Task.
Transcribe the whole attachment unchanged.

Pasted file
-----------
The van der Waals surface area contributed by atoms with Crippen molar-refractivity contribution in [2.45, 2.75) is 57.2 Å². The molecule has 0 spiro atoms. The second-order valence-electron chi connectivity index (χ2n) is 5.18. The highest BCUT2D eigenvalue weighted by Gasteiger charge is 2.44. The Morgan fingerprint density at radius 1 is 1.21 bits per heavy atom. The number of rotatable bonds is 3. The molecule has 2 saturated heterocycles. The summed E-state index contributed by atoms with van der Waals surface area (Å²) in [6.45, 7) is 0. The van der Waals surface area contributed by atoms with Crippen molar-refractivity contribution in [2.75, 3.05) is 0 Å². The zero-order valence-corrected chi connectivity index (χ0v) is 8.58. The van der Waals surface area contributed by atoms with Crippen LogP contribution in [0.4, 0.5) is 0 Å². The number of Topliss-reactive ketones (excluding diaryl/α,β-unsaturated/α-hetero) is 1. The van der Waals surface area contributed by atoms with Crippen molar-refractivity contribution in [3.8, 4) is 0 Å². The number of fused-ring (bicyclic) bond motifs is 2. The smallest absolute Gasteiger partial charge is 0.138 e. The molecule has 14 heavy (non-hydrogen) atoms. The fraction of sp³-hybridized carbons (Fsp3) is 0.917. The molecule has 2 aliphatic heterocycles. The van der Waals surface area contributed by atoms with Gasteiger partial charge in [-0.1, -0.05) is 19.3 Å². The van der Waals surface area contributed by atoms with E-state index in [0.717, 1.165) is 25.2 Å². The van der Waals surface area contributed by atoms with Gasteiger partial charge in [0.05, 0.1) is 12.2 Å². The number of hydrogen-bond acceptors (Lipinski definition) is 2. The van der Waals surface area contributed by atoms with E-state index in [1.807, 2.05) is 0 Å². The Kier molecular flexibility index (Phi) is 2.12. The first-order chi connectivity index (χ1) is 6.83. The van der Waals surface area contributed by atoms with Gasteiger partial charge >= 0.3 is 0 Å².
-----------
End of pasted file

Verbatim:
The van der Waals surface area contributed by atoms with Crippen molar-refractivity contribution in [2.45, 2.75) is 57.2 Å². The molecule has 0 spiro atoms. The second-order valence-electron chi connectivity index (χ2n) is 5.18. The highest BCUT2D eigenvalue weighted by Gasteiger charge is 2.44. The Morgan fingerprint density at radius 1 is 1.21 bits per heavy atom. The number of rotatable bonds is 3. The molecule has 2 saturated heterocycles. The summed E-state index contributed by atoms with van der Waals surface area (Å²) in [6.45, 7) is 0. The van der Waals surface area contributed by atoms with Crippen molar-refractivity contribution in [2.75, 3.05) is 0 Å². The zero-order valence-corrected chi connectivity index (χ0v) is 8.58. The van der Waals surface area contributed by atoms with Crippen LogP contribution in [0.4, 0.5) is 0 Å². The number of Topliss-reactive ketones (excluding diaryl/α,β-unsaturated/α-hetero) is 1. The van der Waals surface area contributed by atoms with Crippen molar-refractivity contribution in [3.8, 4) is 0 Å². The number of fused-ring (bicyclic) bond motifs is 2. The smallest absolute Gasteiger partial charge is 0.138 e. The molecule has 14 heavy (non-hydrogen) atoms. The fraction of sp³-hybridized carbons (Fsp3) is 0.917. The molecule has 2 aliphatic heterocycles. The van der Waals surface area contributed by atoms with Gasteiger partial charge in [-0.1, -0.05) is 19.3 Å². The van der Waals surface area contributed by atoms with E-state index in [0.717, 1.165) is 25.2 Å². The van der Waals surface area contributed by atoms with Gasteiger partial charge in [0.05, 0.1) is 12.2 Å². The number of hydrogen-bond acceptors (Lipinski definition) is 2. The van der Waals surface area contributed by atoms with E-state index in [1.807, 2.05) is 0 Å². The Kier molecular flexibility index (Phi) is 2.12. The first-order chi connectivity index (χ1) is 6.83. The van der Waals surface area contributed by atoms with Gasteiger partial charge >= 0.3 is 0 Å².